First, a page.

This is one of my favourite views through the window of the security door. The beauty of imperfection.

photo taken at Salt's Mill Saltaire Bradford Yorkshire England

 

So digital art?  What are your thoughts?

 

​Ps My new website is coming along well. But what's holding me back at the moment is the email address for my new domain name - sometimes it works and sometimes I get delivery failure messages. The inconsistency is so frustrating. I need to research further. But I prefer to create...

 

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info@a-flash-of-inspiration.com (A Flash of Inspiration) http://www.a-flash-of-inspiration.com/blog/2015/6/the-importance-of-looking-closely Wed, 10 Jun 2015 11:04:44 GMT
Janet's Foss and the Money Trees http://www.a-flash-of-inspiration.com/blog/2015/6/janet-foss-and-the-money-trees Sometimes you see an intriguing sign and you just have to follow it... 

Curiosity got the better of me and so over towards Janets Foss I headed. The path lies on the edge of the village of Malham in Yorkshire. I'd stayed overnight at Beck Hall - a quaint and very old B&B standing alongside the babbling beck and so set off early before the crowds arrived. The substantial full English breakfast - minus the black pudding - had fuelled me ready for walking. 

photos on walk to Jant's Foss Malham Yorkshire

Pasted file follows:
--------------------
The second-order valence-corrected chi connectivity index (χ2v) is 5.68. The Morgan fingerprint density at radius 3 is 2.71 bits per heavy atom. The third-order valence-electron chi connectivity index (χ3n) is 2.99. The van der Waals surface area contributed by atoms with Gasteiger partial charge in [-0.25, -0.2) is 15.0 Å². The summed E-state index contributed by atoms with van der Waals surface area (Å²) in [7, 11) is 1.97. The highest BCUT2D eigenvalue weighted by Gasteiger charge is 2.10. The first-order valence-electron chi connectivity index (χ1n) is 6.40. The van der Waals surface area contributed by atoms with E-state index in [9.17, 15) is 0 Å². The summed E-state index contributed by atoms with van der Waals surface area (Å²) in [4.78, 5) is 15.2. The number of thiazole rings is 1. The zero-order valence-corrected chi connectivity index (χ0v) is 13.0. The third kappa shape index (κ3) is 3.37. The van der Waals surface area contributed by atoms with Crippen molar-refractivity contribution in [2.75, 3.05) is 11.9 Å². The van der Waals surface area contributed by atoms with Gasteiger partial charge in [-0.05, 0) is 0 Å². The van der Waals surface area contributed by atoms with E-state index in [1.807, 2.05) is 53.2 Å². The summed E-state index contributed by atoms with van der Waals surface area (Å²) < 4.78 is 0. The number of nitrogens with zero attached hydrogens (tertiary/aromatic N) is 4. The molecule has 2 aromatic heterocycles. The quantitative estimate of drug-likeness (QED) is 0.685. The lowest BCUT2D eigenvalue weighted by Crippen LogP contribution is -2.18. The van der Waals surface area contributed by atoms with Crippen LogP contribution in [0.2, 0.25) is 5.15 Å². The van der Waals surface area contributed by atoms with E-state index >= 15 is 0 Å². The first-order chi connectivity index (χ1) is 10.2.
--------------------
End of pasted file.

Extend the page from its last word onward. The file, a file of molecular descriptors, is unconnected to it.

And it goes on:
This is a shallow crossing point for cattle. The presence of water hints at what lies further up stream. 

photos on walk to Jant's Foss Malham Yorkshire

The neat path leads through kissing gates and  alongside farmland with grazing sheep. A couple of lambs with their mother eyed me suspiciously. I noticed that the sheep here are bolder than the timid ones closer to home. Clearly they've ignored the sign on the gate though. 

photos on walk to Jant's Foss Malham Yorkshire

Farm outbuildings are perfect for capturing grunge and rough rustic.  A group of passers-by seemed bemused by me photographing a rusty old trough. 

photos on walk to Jant's Foss Malham Yorkshire

I spotted a family of camera-shy baby rabbits hopping in and out of the stone barn. 

photos on walk to Jant's Foss Malham Yorkshire

The ground here was lower than my visit to the sole tree from my previous post. But even on the  lower levels you witness the harshness of the environment as weather-beaten trees bow and strain against the biting cold winds.

This trio of trees clinging to the edge of the ridge caught my eye. This was a stark contrast to what was to come further along the pathway.

photo of farmland on the way to Janets Foss near  Malham in Yorkshire, England

A few strides further and I came across the National Trust sign for the Malham Tarn Estate and the scenery changed dramatically.  An enchanted wood  beckoned.

photos on walk to Jant's Foss Malham Yorkshire

The verdant woodland was striking. Green - so very green and fresh. The scent from the lush carpet of wild garlic wafted across the valley.

photos on walk to Jant's Foss Malham Yorkshire

I caught a glint of metal on a fallen tree trunk. I took a closer look and saw that the bark was covered in coins which had been hammered into the tree trunk. Row upon row upon row of coins. I glanced further along the river bank and spotted more. These were tree versions of lucky wishing wells. You shove a coin in the tree and make a wish.